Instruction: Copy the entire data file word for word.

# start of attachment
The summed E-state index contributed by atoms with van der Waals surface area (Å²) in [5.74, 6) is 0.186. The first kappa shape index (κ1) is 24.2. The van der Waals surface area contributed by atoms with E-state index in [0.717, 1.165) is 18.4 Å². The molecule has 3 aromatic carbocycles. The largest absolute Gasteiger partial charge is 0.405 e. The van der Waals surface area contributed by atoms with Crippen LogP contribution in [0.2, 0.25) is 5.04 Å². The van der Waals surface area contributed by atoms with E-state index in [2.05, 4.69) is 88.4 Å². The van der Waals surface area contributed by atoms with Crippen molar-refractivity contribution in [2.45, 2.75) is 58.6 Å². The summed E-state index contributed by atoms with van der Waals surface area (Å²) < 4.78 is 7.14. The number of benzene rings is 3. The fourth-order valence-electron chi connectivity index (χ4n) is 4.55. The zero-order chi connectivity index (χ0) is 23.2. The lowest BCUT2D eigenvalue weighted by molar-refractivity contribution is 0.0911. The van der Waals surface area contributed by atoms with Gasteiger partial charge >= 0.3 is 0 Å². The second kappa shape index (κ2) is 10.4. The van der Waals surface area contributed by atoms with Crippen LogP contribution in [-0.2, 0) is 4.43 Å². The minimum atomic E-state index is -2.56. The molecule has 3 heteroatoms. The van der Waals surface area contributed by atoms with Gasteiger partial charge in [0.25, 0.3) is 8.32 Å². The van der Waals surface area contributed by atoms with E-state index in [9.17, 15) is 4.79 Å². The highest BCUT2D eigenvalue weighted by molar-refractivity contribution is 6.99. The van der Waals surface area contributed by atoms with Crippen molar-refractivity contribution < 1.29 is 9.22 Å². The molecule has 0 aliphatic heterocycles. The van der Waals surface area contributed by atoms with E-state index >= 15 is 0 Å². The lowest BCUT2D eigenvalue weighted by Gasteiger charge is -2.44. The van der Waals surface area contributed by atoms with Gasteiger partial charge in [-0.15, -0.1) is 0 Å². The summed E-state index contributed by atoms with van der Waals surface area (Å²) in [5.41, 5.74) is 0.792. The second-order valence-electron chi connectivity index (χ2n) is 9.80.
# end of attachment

The summed E-state index contributed by atoms with van der Waals surface area (Å²) in [5.74, 6) is 0.186. The first kappa shape index (κ1) is 24.2. The van der Waals surface area contributed by atoms with E-state index in [0.717, 1.165) is 18.4 Å². The molecule has 3 aromatic carbocycles. The largest absolute Gasteiger partial charge is 0.405 e. The van der Waals surface area contributed by atoms with Crippen LogP contribution in [0.2, 0.25) is 5.04 Å². The van der Waals surface area contributed by atoms with E-state index in [2.05, 4.69) is 88.4 Å². The van der Waals surface area contributed by atoms with Crippen molar-refractivity contribution in [2.45, 2.75) is 58.6 Å². The summed E-state index contributed by atoms with van der Waals surface area (Å²) < 4.78 is 7.14. The number of benzene rings is 3. The fourth-order valence-electron chi connectivity index (χ4n) is 4.55. The zero-order chi connectivity index (χ0) is 23.2. The lowest BCUT2D eigenvalue weighted by molar-refractivity contribution is 0.0911. The van der Waals surface area contributed by atoms with Gasteiger partial charge >= 0.3 is 0 Å². The second kappa shape index (κ2) is 10.4. The van der Waals surface area contributed by atoms with Crippen LogP contribution in [-0.2, 0) is 4.43 Å². The minimum atomic E-state index is -2.56. The molecule has 3 heteroatoms. The van der Waals surface area contributed by atoms with Gasteiger partial charge in [0.25, 0.3) is 8.32 Å². The van der Waals surface area contributed by atoms with E-state index in [9.17, 15) is 4.79 Å². The highest BCUT2D eigenvalue weighted by molar-refractivity contribution is 6.99. The van der Waals surface area contributed by atoms with Crippen molar-refractivity contribution < 1.29 is 9.22 Å². The molecule has 0 aliphatic heterocycles. The van der Waals surface area contributed by atoms with E-state index >= 15 is 0 Å². The lowest BCUT2D eigenvalue weighted by Gasteiger charge is -2.44. The van der Waals surface area contributed by atoms with Gasteiger partial charge in [-0.15, -0.1) is 0 Å². The summed E-state index contributed by atoms with van der Waals surface area (Å²) in [5.41, 5.74) is 0.792. The second-order valence-electron chi connectivity index (χ2n) is 9.80.